A me’onen (מעונן) is one who predicts ominous times and seasons, from the root onah meaning a “season” or period of time. The same root here implies wasting seed, like Onan son of Judah in the Torah (Genesis 38). Thus, the Sages suggest that a me’onen is a person who performs sorcery using semen, or involving some other sexual perversion (see Sanhedrin 65b). Next comes a menachesh (מנחש) who “divines” and, literally, “guesses” the future through various means. For instance, in the Torah we read how Joseph would be menachesh using his special silver goblet (Genesis 44). The Talmud (ibid.) adds that a menachesh uses omens and derives meaning from all kinds of random events, or even from the activity of birds, fish, and other animals.

Then comes the mechashef (מכשף), this time phrased in the masculine, for a generic sorcerer. A chover (חבר) is translated as one who “casts spells” but that definition seems more fitting for the sorcerer. A literal reading of chover implies someone who connects and brings things together, lechaber, perhaps one who brews potions, reminiscent of a witch’s cauldron. The Talmud (Sanhedrin 65a) adds here that a chover is one who burns different concoctions of incense to idols or demons. The purpose may be to summon or gather those demons. Another possibility is that what a chover brings together is animals, for example snakes, scorpions, or insects. A chover, therefore, might include a malicious snake charmer.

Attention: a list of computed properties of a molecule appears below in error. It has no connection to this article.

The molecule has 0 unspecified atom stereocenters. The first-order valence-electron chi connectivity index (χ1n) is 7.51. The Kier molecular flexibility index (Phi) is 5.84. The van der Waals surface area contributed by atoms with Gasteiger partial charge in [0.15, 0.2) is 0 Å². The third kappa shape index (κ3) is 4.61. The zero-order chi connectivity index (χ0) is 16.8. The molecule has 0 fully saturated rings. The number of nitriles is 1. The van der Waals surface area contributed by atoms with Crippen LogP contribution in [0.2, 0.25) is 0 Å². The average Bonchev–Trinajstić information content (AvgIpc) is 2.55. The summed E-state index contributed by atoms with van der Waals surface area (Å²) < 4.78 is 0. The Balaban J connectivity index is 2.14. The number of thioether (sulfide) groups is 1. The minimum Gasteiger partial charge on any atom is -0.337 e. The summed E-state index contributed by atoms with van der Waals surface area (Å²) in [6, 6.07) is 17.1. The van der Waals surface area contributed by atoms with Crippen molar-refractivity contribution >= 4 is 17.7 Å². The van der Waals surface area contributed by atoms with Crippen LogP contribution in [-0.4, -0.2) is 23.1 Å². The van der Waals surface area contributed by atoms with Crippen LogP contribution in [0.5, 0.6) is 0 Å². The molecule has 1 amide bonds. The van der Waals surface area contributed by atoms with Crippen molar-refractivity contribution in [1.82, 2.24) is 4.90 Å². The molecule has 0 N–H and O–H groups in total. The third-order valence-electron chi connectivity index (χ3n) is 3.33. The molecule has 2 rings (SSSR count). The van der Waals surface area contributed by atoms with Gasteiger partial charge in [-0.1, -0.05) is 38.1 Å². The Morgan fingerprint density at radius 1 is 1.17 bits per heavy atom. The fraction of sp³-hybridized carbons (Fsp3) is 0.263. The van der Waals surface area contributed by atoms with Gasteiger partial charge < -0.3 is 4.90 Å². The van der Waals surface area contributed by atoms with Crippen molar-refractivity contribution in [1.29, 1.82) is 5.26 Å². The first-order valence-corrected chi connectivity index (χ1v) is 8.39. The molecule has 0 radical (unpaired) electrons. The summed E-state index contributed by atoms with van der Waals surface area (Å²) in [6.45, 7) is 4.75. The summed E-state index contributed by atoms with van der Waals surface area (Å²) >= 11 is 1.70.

The final three in the list of ten all seem to be about contacting ghosts and spirits. First is a person who inquires of ov (אוב). Based on the root, it may be a person who channels their dead ancestors (avot). Another is one who inquires of yidoni (ידעוני), translated as a “familiar spirit”, perhaps the ghost of someone famous and well-known like a great historical figure. The last is a medium who contacts the souls of the dead directly. The Talmud (Sanhedrin 65b) suggests that a person who practices ov may get possessed by a ghost and speak in their name. Often, this is done by the use of a skull. A yidoni, meanwhile, uses the bone of a certain animal called yadua to contact the dead. Finally, the generic “necromancer” is a person who fasts and then goes to sleep in a cemetery to collect information from dead spirits.